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Purchasing Through an IRS Auction

Irs Auctions

IRS auctions take place more often than most realize. Under the governmental authority of the Internal Revenue Service, they have the right to seize certain items of individuals who have failed to make their payments on the IRS taxes.

All items that the IRS acquires are done so without any payment. These items are then sold at IRS auctions to raise the money that the original owner could not afford to pay to the IRS from their taxes.

IRS auctions are now normally done through the internet. A person can view locations and items that are up for auction and bid on them. Generally the most popular items in IRS auctions are houses, automobiles, commercial property, stocks, liquor licenses, medical equipment, and real estate.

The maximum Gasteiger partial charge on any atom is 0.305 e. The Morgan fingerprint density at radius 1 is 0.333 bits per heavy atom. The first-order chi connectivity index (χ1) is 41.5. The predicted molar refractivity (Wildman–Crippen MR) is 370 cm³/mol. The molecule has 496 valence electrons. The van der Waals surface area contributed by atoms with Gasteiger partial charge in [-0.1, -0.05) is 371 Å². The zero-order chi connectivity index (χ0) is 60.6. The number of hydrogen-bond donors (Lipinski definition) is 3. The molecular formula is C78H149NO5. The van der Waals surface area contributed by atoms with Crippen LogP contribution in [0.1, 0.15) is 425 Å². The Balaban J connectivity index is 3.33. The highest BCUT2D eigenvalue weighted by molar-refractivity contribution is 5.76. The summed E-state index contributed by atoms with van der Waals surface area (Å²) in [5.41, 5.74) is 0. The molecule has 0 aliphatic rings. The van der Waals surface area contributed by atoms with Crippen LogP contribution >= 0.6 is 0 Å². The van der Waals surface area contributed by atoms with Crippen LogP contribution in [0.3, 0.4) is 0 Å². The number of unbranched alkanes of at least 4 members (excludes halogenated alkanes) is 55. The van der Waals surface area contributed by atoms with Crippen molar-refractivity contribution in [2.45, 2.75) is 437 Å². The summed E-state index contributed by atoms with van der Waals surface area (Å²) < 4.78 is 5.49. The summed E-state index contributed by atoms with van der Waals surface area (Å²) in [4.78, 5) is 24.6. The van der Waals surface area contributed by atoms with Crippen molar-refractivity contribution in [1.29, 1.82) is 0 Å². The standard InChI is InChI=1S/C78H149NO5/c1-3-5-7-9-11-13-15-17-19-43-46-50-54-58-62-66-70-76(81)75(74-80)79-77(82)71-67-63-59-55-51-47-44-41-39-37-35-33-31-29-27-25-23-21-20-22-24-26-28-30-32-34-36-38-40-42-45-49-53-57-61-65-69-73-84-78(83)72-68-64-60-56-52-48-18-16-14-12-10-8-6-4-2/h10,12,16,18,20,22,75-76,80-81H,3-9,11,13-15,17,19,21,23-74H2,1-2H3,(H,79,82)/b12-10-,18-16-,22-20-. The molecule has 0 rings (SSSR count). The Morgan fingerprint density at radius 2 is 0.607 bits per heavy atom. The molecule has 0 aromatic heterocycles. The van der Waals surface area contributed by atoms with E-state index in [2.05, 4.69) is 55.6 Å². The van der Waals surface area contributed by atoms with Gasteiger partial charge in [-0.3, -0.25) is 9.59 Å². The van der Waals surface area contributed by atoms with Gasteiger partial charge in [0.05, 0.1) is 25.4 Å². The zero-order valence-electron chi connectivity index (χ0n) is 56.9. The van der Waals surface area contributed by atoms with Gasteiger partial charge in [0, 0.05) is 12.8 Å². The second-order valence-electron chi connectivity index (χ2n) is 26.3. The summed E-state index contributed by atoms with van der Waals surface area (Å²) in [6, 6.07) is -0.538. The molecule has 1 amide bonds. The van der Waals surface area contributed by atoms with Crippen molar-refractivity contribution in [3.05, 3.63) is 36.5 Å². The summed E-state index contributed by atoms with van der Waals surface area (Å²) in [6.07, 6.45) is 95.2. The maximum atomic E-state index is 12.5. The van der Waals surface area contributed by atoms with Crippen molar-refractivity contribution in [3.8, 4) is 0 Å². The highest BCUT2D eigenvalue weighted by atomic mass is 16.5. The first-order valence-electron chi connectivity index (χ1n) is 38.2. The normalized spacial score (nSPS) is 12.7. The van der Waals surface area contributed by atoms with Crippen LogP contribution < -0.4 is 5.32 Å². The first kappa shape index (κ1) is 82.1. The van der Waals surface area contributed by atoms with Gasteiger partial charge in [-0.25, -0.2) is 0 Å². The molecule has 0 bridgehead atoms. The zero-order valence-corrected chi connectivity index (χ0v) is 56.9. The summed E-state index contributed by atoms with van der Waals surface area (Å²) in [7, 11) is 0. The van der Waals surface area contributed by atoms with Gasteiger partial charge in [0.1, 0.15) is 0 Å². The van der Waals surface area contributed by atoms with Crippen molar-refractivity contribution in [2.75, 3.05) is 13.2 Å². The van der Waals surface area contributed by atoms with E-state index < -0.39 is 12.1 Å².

The government does not provide any form of financing to the bidders of an IRS auction. There is no guaranty or warranty on any item purchased through an IRS auction, and everything being sold is sold as is.

Anything purchased through IRS auctions must be paid for in the form of cash, certified check, cashier’s check or a treasurer’s check. In most cases, IRS auctions will accept mail in bids as long as the person submitting the bid has obtained a copy of the Notice of Sale and is aware and agrees with the instructions and limitations.

After a bid I made, and a person wins the IRS auctions they generally have up to 180 days after approval to redeem the purchase. Unlike other auctions, the IRS auctions do not charge a buy a premium at the sale, nor do they add one.

NEXT: A Brief Guide To External Auditing

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